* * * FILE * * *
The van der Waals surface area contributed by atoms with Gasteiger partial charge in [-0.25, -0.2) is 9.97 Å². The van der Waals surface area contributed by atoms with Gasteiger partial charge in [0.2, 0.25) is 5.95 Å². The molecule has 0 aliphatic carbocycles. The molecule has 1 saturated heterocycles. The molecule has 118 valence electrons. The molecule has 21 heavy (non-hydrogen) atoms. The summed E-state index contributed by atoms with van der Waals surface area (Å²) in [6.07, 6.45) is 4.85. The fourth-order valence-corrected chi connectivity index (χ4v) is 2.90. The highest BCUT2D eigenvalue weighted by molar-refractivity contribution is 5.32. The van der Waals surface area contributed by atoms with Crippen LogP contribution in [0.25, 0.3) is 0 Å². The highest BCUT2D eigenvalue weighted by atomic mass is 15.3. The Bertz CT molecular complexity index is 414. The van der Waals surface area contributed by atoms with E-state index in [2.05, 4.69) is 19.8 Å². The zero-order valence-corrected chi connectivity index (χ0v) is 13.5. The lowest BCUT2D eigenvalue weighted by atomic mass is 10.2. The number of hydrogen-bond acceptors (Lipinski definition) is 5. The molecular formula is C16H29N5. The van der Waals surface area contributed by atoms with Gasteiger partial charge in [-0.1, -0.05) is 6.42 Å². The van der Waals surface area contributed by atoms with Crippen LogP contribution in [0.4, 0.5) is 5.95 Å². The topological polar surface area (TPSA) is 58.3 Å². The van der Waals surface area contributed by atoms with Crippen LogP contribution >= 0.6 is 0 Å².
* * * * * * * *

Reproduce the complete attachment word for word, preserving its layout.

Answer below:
The van der Waals surface area contributed by atoms with Gasteiger partial charge in [-0.25, -0.2) is 9.97 Å². The van der Waals surface area contributed by atoms with Gasteiger partial charge in [0.2, 0.25) is 5.95 Å². The molecule has 0 aliphatic carbocycles. The molecule has 1 saturated heterocycles. The molecule has 118 valence electrons. The molecule has 21 heavy (non-hydrogen) atoms. The summed E-state index contributed by atoms with van der Waals surface area (Å²) in [6.07, 6.45) is 4.85. The fourth-order valence-corrected chi connectivity index (χ4v) is 2.90. The highest BCUT2D eigenvalue weighted by molar-refractivity contribution is 5.32. The van der Waals surface area contributed by atoms with Crippen LogP contribution in [0.25, 0.3) is 0 Å². The highest BCUT2D eigenvalue weighted by atomic mass is 15.3. The Bertz CT molecular complexity index is 414. The van der Waals surface area contributed by atoms with E-state index in [2.05, 4.69) is 19.8 Å². The zero-order valence-corrected chi connectivity index (χ0v) is 13.5. The lowest BCUT2D eigenvalue weighted by atomic mass is 10.2. The number of hydrogen-bond acceptors (Lipinski definition) is 5. The molecular formula is C16H29N5. The van der Waals surface area contributed by atoms with Gasteiger partial charge in [-0.1, -0.05) is 6.42 Å². The van der Waals surface area contributed by atoms with Crippen LogP contribution in [0.4, 0.5) is 5.95 Å². The topological polar surface area (TPSA) is 58.3 Å². The van der Waals surface area contributed by atoms with Crippen LogP contribution >= 0.6 is 0 Å².